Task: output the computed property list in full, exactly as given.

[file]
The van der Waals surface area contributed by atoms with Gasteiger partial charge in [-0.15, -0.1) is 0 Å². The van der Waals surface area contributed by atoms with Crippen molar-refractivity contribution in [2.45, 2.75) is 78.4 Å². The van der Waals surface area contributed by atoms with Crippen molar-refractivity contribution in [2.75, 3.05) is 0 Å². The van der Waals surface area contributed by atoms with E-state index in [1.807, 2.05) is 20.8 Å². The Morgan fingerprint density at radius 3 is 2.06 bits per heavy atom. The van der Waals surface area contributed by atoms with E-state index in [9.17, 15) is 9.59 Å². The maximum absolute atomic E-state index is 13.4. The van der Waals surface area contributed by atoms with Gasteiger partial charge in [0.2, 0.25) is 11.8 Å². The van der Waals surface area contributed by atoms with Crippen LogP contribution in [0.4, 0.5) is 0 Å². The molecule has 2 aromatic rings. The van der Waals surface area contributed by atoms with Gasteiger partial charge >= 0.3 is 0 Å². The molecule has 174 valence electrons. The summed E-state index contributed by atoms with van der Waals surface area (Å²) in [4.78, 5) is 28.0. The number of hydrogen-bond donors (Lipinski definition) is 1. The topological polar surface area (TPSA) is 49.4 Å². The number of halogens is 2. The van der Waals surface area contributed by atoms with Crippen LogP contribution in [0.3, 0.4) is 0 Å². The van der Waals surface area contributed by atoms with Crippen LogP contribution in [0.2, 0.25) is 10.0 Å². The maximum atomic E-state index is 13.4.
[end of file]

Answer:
The van der Waals surface area contributed by atoms with Gasteiger partial charge in [-0.15, -0.1) is 0 Å². The van der Waals surface area contributed by atoms with Crippen molar-refractivity contribution in [2.45, 2.75) is 78.4 Å². The van der Waals surface area contributed by atoms with Crippen molar-refractivity contribution in [2.75, 3.05) is 0 Å². The van der Waals surface area contributed by atoms with E-state index in [1.807, 2.05) is 20.8 Å². The Morgan fingerprint density at radius 3 is 2.06 bits per heavy atom. The van der Waals surface area contributed by atoms with E-state index in [9.17, 15) is 9.59 Å². The maximum absolute atomic E-state index is 13.4. The van der Waals surface area contributed by atoms with Gasteiger partial charge in [0.2, 0.25) is 11.8 Å². The van der Waals surface area contributed by atoms with Crippen LogP contribution in [0.4, 0.5) is 0 Å². The molecule has 2 aromatic rings. The van der Waals surface area contributed by atoms with Gasteiger partial charge >= 0.3 is 0 Å². The molecule has 174 valence electrons. The summed E-state index contributed by atoms with van der Waals surface area (Å²) in [4.78, 5) is 28.0. The number of hydrogen-bond donors (Lipinski definition) is 1. The topological polar surface area (TPSA) is 49.4 Å². The number of halogens is 2. The van der Waals surface area contributed by atoms with Crippen LogP contribution in [0.3, 0.4) is 0 Å². The van der Waals surface area contributed by atoms with Crippen LogP contribution in [0.2, 0.25) is 10.0 Å². The maximum atomic E-state index is 13.4.